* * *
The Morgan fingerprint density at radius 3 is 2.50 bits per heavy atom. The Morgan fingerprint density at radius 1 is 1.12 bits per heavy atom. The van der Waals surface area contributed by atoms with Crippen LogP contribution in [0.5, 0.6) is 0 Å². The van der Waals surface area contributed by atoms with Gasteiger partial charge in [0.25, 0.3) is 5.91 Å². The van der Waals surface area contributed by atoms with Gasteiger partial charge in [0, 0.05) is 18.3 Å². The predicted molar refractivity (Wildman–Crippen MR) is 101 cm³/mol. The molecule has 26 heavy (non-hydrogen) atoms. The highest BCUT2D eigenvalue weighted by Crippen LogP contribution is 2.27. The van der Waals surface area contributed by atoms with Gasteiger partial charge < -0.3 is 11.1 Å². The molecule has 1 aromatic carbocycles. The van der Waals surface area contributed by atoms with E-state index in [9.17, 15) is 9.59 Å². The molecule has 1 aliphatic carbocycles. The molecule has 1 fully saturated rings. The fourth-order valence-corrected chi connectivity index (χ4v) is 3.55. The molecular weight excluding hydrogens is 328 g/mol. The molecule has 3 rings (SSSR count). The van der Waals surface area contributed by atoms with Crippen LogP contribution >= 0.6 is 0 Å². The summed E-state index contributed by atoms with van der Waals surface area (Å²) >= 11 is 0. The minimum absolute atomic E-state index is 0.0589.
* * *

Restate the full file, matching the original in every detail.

The Morgan fingerprint density at radius 3 is 2.50 bits per heavy atom. The Morgan fingerprint density at radius 1 is 1.12 bits per heavy atom. The van der Waals surface area contributed by atoms with Crippen LogP contribution in [0.5, 0.6) is 0 Å². The van der Waals surface area contributed by atoms with Gasteiger partial charge in [0.25, 0.3) is 5.91 Å². The van der Waals surface area contributed by atoms with Gasteiger partial charge in [0, 0.05) is 18.3 Å². The predicted molar refractivity (Wildman–Crippen MR) is 101 cm³/mol. The molecule has 26 heavy (non-hydrogen) atoms. The highest BCUT2D eigenvalue weighted by Crippen LogP contribution is 2.27. The van der Waals surface area contributed by atoms with Gasteiger partial charge < -0.3 is 11.1 Å². The molecule has 1 aromatic carbocycles. The van der Waals surface area contributed by atoms with E-state index in [9.17, 15) is 9.59 Å². The molecule has 1 aliphatic carbocycles. The molecule has 1 fully saturated rings. The fourth-order valence-corrected chi connectivity index (χ4v) is 3.55. The molecular weight excluding hydrogens is 328 g/mol. The molecule has 3 rings (SSSR count). The van der Waals surface area contributed by atoms with Crippen LogP contribution >= 0.6 is 0 Å². The summed E-state index contributed by atoms with van der Waals surface area (Å²) >= 11 is 0. The minimum absolute atomic E-state index is 0.0589.